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The Spiders From Mars 1/2

"...you're the blessed, we're the Spiders From Mars..." Hang Onto Yourself (Bowie)

"The Spiders.  The stuff of legend, rock n roll style.  Nothing as worldly as The Crickets or The Beatles.  These insects were from Mars. At first they were The Rats (from Hull, birthplace to all Spiders). Then Ronson was lured into the Bowie fold, followed at intervals by drummer Woody Woodmansey, then bassist Trevor Bolder.  After recording the Ziggy Stardust album it was decided that to promote the record these three should be dubbed The Spiders From Mars.  Thus they were restyled, from head to toe, and the illusion was complete .... Weird and Gilly - Trevor and Woody.  Not as noticeable as the multi-talented Ronno, but an essential part of the drama.  And they knew how to play.  The Spiders were a hot band.  The hard thing for Trevor and Woody was all the attention devoted to Bowie and Ronno, of which they got to share little.  And when the band broke up they slipped back into obscurity, though Trevor would surface a few years later with Uriah Heep.  The Spiders From Mars.  What would Ziggy have done without them?" - Mick Rock (1984)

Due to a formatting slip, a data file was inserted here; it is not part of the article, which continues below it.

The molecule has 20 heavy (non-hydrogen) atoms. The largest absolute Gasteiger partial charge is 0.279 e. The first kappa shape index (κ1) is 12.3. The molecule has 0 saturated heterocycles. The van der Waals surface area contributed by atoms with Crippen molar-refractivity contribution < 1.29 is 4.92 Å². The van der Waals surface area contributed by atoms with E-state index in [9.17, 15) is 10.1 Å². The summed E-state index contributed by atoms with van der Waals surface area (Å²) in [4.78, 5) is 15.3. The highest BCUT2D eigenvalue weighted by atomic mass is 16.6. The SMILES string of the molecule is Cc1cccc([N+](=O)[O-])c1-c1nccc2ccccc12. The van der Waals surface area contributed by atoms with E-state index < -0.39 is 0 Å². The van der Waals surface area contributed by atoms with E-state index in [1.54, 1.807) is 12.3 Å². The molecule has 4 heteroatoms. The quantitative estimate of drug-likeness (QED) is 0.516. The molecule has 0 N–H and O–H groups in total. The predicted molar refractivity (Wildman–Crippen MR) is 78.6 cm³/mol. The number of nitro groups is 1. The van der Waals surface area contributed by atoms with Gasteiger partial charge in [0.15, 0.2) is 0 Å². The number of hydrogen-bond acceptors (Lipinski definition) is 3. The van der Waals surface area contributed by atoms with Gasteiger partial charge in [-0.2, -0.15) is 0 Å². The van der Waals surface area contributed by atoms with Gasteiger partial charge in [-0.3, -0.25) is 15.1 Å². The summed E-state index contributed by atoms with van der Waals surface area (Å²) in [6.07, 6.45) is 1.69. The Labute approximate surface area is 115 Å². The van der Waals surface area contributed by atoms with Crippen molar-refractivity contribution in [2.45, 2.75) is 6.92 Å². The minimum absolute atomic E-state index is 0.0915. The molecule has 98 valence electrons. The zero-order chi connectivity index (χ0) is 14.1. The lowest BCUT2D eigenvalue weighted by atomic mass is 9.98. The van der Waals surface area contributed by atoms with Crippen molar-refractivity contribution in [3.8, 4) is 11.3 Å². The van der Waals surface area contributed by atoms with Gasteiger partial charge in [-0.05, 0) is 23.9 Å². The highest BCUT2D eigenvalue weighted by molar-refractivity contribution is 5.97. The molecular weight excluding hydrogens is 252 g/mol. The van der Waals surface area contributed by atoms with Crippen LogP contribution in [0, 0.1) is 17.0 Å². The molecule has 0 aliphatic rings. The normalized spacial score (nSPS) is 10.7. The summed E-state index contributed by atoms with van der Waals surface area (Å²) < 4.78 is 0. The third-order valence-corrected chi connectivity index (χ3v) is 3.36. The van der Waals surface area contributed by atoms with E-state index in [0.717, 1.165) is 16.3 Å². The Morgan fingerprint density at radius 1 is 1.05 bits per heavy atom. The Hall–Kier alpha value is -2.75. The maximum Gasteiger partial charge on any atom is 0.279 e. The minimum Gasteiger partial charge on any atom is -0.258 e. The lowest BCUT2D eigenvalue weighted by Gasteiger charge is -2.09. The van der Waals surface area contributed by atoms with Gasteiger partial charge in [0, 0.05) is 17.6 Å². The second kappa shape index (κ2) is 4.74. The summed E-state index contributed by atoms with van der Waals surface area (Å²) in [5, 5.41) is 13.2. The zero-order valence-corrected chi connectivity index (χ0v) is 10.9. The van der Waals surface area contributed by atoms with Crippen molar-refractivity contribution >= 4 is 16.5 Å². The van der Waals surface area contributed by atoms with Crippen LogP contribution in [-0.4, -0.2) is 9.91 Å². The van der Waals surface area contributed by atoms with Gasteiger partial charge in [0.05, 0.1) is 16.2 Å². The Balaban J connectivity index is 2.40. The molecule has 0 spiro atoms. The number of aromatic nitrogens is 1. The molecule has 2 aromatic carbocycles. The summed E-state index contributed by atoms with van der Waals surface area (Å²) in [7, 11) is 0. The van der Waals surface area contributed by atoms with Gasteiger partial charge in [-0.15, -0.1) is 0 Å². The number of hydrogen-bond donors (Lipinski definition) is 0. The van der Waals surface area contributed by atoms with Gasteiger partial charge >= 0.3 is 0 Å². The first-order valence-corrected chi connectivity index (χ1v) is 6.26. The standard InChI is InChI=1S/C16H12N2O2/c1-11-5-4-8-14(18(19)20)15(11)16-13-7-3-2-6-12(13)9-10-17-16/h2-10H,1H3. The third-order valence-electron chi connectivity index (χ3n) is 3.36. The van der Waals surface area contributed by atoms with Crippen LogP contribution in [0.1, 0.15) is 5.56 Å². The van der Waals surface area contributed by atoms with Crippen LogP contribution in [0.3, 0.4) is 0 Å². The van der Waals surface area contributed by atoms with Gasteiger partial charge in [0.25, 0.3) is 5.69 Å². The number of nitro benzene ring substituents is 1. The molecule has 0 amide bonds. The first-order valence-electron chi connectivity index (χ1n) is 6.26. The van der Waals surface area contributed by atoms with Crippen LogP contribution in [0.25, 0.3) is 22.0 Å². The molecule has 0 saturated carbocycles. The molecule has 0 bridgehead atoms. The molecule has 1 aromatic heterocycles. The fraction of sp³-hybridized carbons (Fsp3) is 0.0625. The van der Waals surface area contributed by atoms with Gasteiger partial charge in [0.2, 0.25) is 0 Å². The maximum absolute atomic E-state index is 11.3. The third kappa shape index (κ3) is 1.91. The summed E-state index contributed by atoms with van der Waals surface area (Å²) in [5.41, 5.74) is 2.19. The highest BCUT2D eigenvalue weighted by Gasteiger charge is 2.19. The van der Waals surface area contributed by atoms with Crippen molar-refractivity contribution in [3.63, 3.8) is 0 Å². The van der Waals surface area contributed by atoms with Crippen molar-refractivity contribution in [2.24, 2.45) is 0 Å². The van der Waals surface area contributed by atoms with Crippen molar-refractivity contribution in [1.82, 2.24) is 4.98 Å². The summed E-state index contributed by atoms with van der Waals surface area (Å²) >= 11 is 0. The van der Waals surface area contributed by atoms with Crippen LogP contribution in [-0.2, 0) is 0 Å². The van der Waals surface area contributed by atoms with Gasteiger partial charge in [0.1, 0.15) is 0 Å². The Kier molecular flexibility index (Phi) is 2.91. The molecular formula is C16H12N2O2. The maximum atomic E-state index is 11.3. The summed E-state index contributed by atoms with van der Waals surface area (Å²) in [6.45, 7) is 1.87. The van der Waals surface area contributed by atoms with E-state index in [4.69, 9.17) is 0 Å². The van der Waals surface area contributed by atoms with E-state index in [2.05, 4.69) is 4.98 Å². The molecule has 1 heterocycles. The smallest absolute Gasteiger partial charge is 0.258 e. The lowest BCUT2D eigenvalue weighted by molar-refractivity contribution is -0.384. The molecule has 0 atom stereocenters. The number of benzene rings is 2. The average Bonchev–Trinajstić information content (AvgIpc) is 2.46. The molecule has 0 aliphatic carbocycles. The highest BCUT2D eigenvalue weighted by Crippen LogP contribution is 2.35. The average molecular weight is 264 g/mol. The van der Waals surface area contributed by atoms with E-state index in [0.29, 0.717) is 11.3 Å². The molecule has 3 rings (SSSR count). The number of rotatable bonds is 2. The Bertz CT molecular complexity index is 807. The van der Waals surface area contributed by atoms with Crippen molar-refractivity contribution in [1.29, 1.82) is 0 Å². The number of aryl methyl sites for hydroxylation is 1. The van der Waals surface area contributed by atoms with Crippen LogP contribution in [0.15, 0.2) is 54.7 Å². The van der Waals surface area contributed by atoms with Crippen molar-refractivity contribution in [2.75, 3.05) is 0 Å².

The Spiders From Mars were David Bowie/Ziggy Stardust's three-piece rock band from 1971 to mid 1973.   Bowie has said that the inspiration for the name "The Spiders From Mars" came when he was writing the song "Ziggy Stardust". 

The Spiders consisted of Mick (Ronno) Ronson (Band leader, arranger, guitar, piano and vocals); Mick (Woody) Woodmansey (drums) and Trevor Bolder (bass).

RCA Promotional photograph (1972)

"They played the part perfectly. I actually sort of picked them for that. They were, at the time, the number one spacey punk rock band. They were absolutely archetypes. All of them....Everyone was absolutely right - right out a cartoon book.... they were great musicians" - Bowie (1976)

While a number of other musicians (Mathew Fisher, Nicky Graham, Robin Lumley, Mike Garson - all keyboards, Ken Fordham - saxophone, Brian Wilshaw - saxophone/flute, John Hutchinson - rhythm guitar) and singers (Geoff MacCormack - vocals/percussion, Juanita Franklin - vocals, Linda Lewis - vocals) were also used in 1972 and 1973, mainly in live performances, Bowie was always adamant that these were not "Spiders":